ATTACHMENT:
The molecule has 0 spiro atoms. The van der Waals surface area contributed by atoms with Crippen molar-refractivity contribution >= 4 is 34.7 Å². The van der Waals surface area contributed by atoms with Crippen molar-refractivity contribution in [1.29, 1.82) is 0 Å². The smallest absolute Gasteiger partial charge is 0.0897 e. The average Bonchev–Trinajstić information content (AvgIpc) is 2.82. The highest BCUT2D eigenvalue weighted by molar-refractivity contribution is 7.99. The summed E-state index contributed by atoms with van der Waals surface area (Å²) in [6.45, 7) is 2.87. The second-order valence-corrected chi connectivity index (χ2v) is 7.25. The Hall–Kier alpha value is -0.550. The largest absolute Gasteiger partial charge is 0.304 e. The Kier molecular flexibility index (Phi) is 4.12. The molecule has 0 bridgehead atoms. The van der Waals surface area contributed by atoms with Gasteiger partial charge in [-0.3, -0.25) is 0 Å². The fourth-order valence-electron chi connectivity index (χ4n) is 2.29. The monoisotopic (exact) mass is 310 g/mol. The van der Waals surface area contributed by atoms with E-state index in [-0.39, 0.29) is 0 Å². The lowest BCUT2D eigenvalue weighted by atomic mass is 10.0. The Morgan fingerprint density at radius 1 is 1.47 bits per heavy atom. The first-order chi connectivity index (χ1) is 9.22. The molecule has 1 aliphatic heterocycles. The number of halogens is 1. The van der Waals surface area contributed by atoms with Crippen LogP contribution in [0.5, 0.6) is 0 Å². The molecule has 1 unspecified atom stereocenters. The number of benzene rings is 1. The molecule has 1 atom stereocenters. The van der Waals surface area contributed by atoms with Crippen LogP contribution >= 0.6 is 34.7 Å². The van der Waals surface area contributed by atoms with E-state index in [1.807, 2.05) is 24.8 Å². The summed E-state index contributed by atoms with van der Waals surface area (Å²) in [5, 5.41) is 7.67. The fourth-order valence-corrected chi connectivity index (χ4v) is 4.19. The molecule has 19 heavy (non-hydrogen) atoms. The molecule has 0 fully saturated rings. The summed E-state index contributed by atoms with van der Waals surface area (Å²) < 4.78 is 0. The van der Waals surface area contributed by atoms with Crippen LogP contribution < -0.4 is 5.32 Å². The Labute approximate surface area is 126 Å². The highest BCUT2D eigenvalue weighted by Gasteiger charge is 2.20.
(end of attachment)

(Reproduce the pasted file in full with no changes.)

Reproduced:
The molecule has 0 spiro atoms. The van der Waals surface area contributed by atoms with Crippen molar-refractivity contribution >= 4 is 34.7 Å². The van der Waals surface area contributed by atoms with Crippen molar-refractivity contribution in [1.29, 1.82) is 0 Å². The smallest absolute Gasteiger partial charge is 0.0897 e. The average Bonchev–Trinajstić information content (AvgIpc) is 2.82. The highest BCUT2D eigenvalue weighted by molar-refractivity contribution is 7.99. The summed E-state index contributed by atoms with van der Waals surface area (Å²) in [6.45, 7) is 2.87. The second-order valence-corrected chi connectivity index (χ2v) is 7.25. The Hall–Kier alpha value is -0.550. The largest absolute Gasteiger partial charge is 0.304 e. The Kier molecular flexibility index (Phi) is 4.12. The molecule has 0 bridgehead atoms. The van der Waals surface area contributed by atoms with Gasteiger partial charge in [-0.3, -0.25) is 0 Å². The fourth-order valence-electron chi connectivity index (χ4n) is 2.29. The monoisotopic (exact) mass is 310 g/mol. The van der Waals surface area contributed by atoms with E-state index in [-0.39, 0.29) is 0 Å². The lowest BCUT2D eigenvalue weighted by atomic mass is 10.0. The Morgan fingerprint density at radius 1 is 1.47 bits per heavy atom. The first-order chi connectivity index (χ1) is 9.22. The molecule has 1 aliphatic heterocycles. The number of halogens is 1. The van der Waals surface area contributed by atoms with Crippen LogP contribution in [0.5, 0.6) is 0 Å². The molecule has 1 unspecified atom stereocenters. The number of benzene rings is 1. The molecule has 1 atom stereocenters. The van der Waals surface area contributed by atoms with Crippen LogP contribution >= 0.6 is 34.7 Å². The van der Waals surface area contributed by atoms with E-state index in [1.807, 2.05) is 24.8 Å². The summed E-state index contributed by atoms with van der Waals surface area (Å²) in [5, 5.41) is 7.67. The fourth-order valence-corrected chi connectivity index (χ4v) is 4.19. The molecule has 19 heavy (non-hydrogen) atoms. The molecule has 0 fully saturated rings. The summed E-state index contributed by atoms with van der Waals surface area (Å²) < 4.78 is 0. The van der Waals surface area contributed by atoms with Crippen LogP contribution < -0.4 is 5.32 Å². The Labute approximate surface area is 126 Å². The highest BCUT2D eigenvalue weighted by Gasteiger charge is 2.20.